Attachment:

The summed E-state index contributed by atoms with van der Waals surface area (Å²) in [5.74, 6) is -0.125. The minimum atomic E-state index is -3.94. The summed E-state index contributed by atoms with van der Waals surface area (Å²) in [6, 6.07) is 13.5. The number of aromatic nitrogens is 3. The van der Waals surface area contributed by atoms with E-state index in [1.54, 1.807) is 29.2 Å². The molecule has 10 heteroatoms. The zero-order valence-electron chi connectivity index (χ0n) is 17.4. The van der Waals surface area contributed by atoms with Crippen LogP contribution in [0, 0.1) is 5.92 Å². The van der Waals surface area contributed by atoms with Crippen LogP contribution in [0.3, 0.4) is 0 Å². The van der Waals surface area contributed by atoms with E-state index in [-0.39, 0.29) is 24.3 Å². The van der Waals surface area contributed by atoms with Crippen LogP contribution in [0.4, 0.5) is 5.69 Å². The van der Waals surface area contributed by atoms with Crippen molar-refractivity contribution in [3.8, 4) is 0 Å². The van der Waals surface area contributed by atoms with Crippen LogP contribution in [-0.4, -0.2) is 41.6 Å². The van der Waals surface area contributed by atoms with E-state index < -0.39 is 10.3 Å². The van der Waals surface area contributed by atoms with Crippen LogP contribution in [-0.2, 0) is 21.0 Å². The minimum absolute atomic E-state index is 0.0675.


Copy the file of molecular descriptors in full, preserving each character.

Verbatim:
The summed E-state index contributed by atoms with van der Waals surface area (Å²) in [5.74, 6) is -0.125. The minimum atomic E-state index is -3.94. The summed E-state index contributed by atoms with van der Waals surface area (Å²) in [6, 6.07) is 13.5. The number of aromatic nitrogens is 3. The van der Waals surface area contributed by atoms with E-state index in [1.54, 1.807) is 29.2 Å². The molecule has 10 heteroatoms. The zero-order valence-electron chi connectivity index (χ0n) is 17.4. The van der Waals surface area contributed by atoms with Crippen LogP contribution in [0, 0.1) is 5.92 Å². The van der Waals surface area contributed by atoms with Crippen LogP contribution in [0.3, 0.4) is 0 Å². The van der Waals surface area contributed by atoms with E-state index in [-0.39, 0.29) is 24.3 Å². The van der Waals surface area contributed by atoms with Crippen LogP contribution in [0.4, 0.5) is 5.69 Å². The van der Waals surface area contributed by atoms with Crippen molar-refractivity contribution in [3.8, 4) is 0 Å². The van der Waals surface area contributed by atoms with Crippen LogP contribution in [-0.4, -0.2) is 41.6 Å². The van der Waals surface area contributed by atoms with E-state index < -0.39 is 10.3 Å². The van der Waals surface area contributed by atoms with Crippen LogP contribution in [-0.2, 0) is 21.0 Å². The minimum absolute atomic E-state index is 0.0675.